By Graham Goldspink, Commercial Property Team, Keystone Law
Property owners, developers and tenants are advised to think ‘outside the box' when contemplating their property. Graham Goldspink highlights the pitfalls of ignoring the immediate environment of your property.
At first glance you could be forgiven for associating the strapline of this article with ‘management speak', inviting you to think laterally or creatively. This phrase has been widely used, perhaps overused, in the business world for some time. So given that many of us are not the greatest fans of this phrase, where are we heading?
In a property context, the phrase still holds its meaning well where the "box" is often seen as being something tangible and real, maybe a whole building, a development site, a floor of an office block or a retail unit.
When it comes to dealing with these types of premises or sites, the main focus is usually and quite rightly on the box, the tangible asset. What can sometimes be overlooked is the world outside the box, beyond the obvious. The environment outside or the context of the site or premises can have a significant impact on the asset itself. In many ways external issues should be given equal consideration and attention.
By understanding the nature of your business and the proposed use of your box, after early discussions and with careful consideration, we can help you avoid the pitfalls of only considering the obvious.
To put this into some context, please consider the following examples of boxes and some common external issues which can have significant impact on your property plans;
- Restaurant premises: In order to remove odours and steam from the kitchen you intend to install extraction units at your soon to be rented premises. The landlord will have to agree that you can install extract vents to the side alley of the property. In addition, you will need to establish if you have the right to vent into the air, onto and over any adjoining premises? If you cannot vent, can you run the kitchen?
At the front of the premises, you may wish to have a traditional swinging sign which projects over the pavement. The landlord may be willing to give you consent to fix the sign onto the building. But, will you need to get separate permission to overhang the pavement? This would apply equally to awnings which may extend over the boundary of the premises.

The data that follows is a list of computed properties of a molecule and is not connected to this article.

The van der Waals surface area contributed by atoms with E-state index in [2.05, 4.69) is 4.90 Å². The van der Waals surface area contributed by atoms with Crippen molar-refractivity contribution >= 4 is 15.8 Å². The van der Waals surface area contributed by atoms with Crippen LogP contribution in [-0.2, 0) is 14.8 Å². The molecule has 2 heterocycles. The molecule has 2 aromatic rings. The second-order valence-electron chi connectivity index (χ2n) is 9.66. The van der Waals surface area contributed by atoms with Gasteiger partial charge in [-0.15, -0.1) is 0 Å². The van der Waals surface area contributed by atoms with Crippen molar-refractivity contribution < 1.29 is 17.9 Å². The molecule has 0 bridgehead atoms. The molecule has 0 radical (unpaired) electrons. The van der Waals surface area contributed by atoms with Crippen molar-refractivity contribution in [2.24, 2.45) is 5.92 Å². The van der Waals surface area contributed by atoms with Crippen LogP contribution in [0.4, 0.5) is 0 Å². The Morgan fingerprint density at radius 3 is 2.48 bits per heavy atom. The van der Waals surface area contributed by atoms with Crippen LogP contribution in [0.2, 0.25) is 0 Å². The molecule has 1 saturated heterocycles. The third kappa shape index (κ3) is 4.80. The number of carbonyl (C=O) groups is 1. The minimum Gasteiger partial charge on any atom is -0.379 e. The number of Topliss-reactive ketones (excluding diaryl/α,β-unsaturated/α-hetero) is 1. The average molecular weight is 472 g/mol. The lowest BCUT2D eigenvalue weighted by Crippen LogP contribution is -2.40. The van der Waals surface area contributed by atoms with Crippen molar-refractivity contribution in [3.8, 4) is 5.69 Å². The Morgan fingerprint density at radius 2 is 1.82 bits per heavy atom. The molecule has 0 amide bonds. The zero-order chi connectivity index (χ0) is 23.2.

- Development site: You wish to buy parcels of land for residential development purposes which you know will not abut a public highway. You are told that one of the parcels of land has the benefit of a right of way over adjoining land, so you can be relatively certain you can access that part of the site. Does the right of access extend to all parcels of land or just one? Is the right limited to access only? If so, how will you provide the utilities and other services to the development site?
Failure to gain adequate rights of access or rights to service the site may sterilise the site for your development purposes or result in expensive negotiation to acquire the rights in the future when you are invariably in a weaker bargaining position.
- Retail unit: You intend to buy a self-contained retail unit to run your business, where there is a private road to the rear of the property and a main highway to the front. You will require deliveries to made to the unit to operate the business. Will you have rights of access over the rear road to use it for service delivery? Can you stop on the highway (even during restricted times) to make delivery? If you cannot access the unit for deliveries, can you run your business from it?
So to conclude, help us to help you by thinking outside the physical box. To quote the grafitti artist Banksy, we invite you to join us and "Think outside the box, collapse the box, and take a sharp knife to it!"
This article is for general information purposes only and does not constitute legal or professional advice. It should not be used as a substitute for legal advice relating to your particular circumstances. Please note that the law may have changed since the date this article was published.
Graham Goldspink is a pragmatic property lawyer who delivers commercial legal advice to businesses and high net worth individuals/entrepreneurs. He has a broad range of experience with particular focus on investment property, property development and landlord and tenant work. He can be contacted at email@example.com
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